When our senses play tricks on us

Some phenomena completely disrupt our perception of what we see, hear or feel. Here are some examples to test well-known optical, auditory and gustatory illusions.

Troxler effect

Fixate on the central point in the image. After a few seconds, the circle around it seems to fade away. This is the Troxler effect, or Troxler’s fading, named after the Swiss physician Ignaz Paul Vital Troxler, who was born in the 18th century. The explanation for this optical illusion
can be found in the retina. This nervous tissue at the back of the eye captures light stimuli that strike its photoreceptor
cells (rods and cones) and sends them to the optic nerve, which in turn transmits them to the visual cortex. The brain then interprets sensory input to “build” vision.

Photoreceptors always signal a change. To stimulate them, the eye is constantly but imperceptibly moving, with sometimes extremely rapid oscillatory movements. “If the receptors are no longer stimulated, and the image is stabilised on the retina, it disappears completely,” indicates Daniel Kiper, a researcher at the Institute of Neuroinformatics at the University and ETH Zurich. The neurons in peripheral area of the retina require larger movement to be stimulated than those in the centre, which produces the Troxler effect. “When fixating on a stimulus, eye movements become smaller and are no longer large enough to stimulate the peripheral receptors and send the image of the circle to the brain.” Daniel Kiper points out that the cortex is involved when the circle is replaced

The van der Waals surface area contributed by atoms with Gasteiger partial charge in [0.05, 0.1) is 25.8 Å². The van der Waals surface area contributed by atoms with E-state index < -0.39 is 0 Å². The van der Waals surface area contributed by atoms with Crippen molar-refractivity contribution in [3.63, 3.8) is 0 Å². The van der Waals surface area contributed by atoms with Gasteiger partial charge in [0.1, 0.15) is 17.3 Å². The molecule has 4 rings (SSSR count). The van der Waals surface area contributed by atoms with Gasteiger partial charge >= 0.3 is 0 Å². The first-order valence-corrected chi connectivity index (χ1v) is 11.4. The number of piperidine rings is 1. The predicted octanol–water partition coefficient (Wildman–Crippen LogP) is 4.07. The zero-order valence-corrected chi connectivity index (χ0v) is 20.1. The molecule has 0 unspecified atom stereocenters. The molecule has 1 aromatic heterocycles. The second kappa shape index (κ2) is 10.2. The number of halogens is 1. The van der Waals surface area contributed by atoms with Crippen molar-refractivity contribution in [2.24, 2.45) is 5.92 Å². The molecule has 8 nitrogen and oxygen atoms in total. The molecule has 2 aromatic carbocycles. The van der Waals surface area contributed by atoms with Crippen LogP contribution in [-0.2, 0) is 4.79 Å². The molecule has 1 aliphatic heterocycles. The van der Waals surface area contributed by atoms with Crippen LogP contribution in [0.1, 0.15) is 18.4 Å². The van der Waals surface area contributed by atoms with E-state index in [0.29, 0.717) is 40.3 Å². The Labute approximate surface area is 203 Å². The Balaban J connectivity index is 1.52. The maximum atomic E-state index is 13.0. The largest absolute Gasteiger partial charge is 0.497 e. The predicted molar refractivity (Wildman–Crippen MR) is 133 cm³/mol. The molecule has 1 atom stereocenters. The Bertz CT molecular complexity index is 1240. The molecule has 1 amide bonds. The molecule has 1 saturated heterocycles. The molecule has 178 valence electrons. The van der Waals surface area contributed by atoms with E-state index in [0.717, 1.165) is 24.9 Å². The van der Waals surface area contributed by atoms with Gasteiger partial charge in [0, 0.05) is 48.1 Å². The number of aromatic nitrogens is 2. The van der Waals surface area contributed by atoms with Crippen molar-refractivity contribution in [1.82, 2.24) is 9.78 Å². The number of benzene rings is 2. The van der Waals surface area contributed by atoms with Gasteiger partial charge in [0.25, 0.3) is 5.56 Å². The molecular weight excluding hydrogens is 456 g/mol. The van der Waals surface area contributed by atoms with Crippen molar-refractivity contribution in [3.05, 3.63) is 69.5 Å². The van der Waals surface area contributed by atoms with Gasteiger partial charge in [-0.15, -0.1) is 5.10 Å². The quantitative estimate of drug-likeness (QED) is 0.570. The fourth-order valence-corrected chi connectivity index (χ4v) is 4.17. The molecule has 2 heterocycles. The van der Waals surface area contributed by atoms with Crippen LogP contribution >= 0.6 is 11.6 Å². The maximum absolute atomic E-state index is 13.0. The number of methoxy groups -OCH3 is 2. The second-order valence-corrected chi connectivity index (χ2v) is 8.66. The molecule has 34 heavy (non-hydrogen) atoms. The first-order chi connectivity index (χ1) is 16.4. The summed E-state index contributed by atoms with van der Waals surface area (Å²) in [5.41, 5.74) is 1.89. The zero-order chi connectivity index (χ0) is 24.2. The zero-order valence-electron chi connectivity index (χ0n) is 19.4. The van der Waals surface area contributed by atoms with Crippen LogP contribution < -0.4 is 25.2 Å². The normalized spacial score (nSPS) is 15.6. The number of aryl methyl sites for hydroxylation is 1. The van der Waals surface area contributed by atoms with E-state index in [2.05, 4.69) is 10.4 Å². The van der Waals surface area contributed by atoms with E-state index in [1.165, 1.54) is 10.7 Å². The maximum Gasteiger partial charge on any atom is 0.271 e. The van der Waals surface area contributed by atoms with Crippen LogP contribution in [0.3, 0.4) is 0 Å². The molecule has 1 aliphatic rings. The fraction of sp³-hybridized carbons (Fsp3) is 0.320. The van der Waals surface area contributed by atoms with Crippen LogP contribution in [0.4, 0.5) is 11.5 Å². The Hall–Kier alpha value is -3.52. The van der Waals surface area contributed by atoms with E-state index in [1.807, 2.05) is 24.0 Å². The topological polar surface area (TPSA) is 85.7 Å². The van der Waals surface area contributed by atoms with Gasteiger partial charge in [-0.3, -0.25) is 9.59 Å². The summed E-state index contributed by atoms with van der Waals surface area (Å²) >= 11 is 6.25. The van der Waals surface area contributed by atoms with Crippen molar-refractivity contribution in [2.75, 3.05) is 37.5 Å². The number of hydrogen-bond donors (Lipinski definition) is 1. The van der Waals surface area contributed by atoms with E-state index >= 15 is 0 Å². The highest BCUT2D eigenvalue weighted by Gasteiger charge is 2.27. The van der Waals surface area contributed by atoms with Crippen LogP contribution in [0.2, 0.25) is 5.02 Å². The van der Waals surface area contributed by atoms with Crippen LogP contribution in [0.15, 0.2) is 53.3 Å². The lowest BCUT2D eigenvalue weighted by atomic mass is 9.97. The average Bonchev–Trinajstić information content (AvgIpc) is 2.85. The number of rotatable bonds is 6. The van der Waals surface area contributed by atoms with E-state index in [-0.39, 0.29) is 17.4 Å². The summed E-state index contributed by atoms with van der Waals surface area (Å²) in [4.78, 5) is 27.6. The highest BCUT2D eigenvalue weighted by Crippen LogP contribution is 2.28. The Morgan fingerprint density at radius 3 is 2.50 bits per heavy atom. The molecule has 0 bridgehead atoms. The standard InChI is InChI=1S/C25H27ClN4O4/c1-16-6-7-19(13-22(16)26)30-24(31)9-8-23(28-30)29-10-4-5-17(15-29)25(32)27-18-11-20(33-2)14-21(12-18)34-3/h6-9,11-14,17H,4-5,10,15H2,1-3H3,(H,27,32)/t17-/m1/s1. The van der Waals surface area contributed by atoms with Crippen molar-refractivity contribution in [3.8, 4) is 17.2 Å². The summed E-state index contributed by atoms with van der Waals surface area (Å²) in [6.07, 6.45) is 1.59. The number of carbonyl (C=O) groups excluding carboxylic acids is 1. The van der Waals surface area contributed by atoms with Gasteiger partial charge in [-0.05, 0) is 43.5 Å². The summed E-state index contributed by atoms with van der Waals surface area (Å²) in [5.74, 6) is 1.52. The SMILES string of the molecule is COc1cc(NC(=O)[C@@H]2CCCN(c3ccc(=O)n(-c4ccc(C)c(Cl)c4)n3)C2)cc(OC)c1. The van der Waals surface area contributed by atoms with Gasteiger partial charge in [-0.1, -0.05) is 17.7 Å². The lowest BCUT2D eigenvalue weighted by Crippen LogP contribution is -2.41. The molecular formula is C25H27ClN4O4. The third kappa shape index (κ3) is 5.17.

by the background colour. “As the brain no longer receives information from the retina, it fills in the space with what that it finds in the rest of the image.” How does that work? “We don’t know. It’s very mysterious.” The thinner, fainter, blurrier the surrounding circle is, or the further from the fixation point, the stronger the Troxler effect.

Café wall illusion

This optical illusion makes straight parallel lines look like curves. The columns of dark and light squares are slightly staggered in each row, forming a curve. For the illusion to work, each “brick” needs to be surrounded by “mortar”, that is, an intermediate shade between the light and dark colours. This phenomenon was first described by Dr. Richard Gregory after he observed it on a wall outside a café in Bristol, United Kingdom.

Hermann Grid

Discovered more than one century ago, the Hermann grid illusion causes the viewer to see grey patches between the black squares. The effect is the result of an optical process called retinal lateral inhibition, which increases the contrast between the light and dark areas.

McGurk effect

This phenomenon occurs when our eyes tell our ears what they should hear. If you see a person whispering the syllable “va”, but a recording pronounces “ba”, you will probably hear “va”. This is one of the first examples of sensory interaction described by British psychologist Harry McGurk in 1976.

Phi Phenomenon

The phi phenomenon takes place every time you watch a film. Images are projected one after the other, but you do not perceive them as fixed, separate images. This is explained by a brain mechanism. When the retina sees an image, an “afterimage” persists in the brain for a fraction of a second. During this time, all it takes is for the eye to see a second, slightly different image for the brain to automatically link the first image, which is retained in the memory. That is how motion is perceived in film.

Colours and food

Oxford University researchers have found that red cutlery tends to limit food intake. “Red could, for example, be used to serve food to people who need to reduce their food intake, but should certainly not be used for those who are underweight,” says the study published in the journal Flavour in June 2013.